UEFA's ongoing fight to rid football of corruption has continued with a series of talks warning of the dangers of match-fixing delivered to all eight teams taking part in this year's UEFA European Under-17 Championship in Slovenia.
Graham Peaker, intelligence coordinator in the UEFA disciplinary services unit, has been giving the presentations in Maribor and Ljubljana as part of UEFA's efforts to ensure that the outcome of all games should be "determined solely on the merits of the competing teams".
Peaker informed the players that match-fixing is "cheating to lose". UEFA's message to any player approached is threefold: recognise that you are being asked to become involved in match-fixing; resist the opportunity to do so; report the matter to your club, your national association or directly to UEFA.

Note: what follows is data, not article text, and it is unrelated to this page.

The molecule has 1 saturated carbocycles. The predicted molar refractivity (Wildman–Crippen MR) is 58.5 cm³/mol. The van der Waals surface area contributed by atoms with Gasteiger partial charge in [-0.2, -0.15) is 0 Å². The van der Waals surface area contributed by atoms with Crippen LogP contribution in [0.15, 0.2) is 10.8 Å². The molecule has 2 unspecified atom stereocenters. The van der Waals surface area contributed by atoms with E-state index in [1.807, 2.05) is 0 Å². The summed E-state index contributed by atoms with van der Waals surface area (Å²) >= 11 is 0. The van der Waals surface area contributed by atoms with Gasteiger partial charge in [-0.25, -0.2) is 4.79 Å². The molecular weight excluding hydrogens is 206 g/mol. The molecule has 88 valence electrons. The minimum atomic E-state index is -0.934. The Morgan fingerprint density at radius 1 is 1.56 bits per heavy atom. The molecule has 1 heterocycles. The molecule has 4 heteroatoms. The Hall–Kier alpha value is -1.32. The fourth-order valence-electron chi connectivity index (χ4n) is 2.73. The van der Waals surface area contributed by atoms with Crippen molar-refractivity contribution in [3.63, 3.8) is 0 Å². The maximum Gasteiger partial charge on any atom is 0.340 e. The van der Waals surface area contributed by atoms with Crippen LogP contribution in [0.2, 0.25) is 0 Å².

Those aspiring youngsters taking part in the tournament are the future of the sport, Peaker continued, and UEFA is therefore keen to deliver its message to them in a bid to "protect you and football". The players heard that match-fixing is a form of corruption which has the capacity to be a scourge on the game and can affect everything from attendances to sponsorship.
Peaker also advised all those attending his talks that the repercussions of fixing a match can be severe, with life bans and prison sentences for players, as well as exclusion from European competition for clubs, among the punishments.
UEFA's sophisticated IT systems and its cooperation with police and state authorities are key to unearthing guilty parties. Peaker concluded by urging every player to deliver UEFA's message to their team-mates when they return to their clubs.
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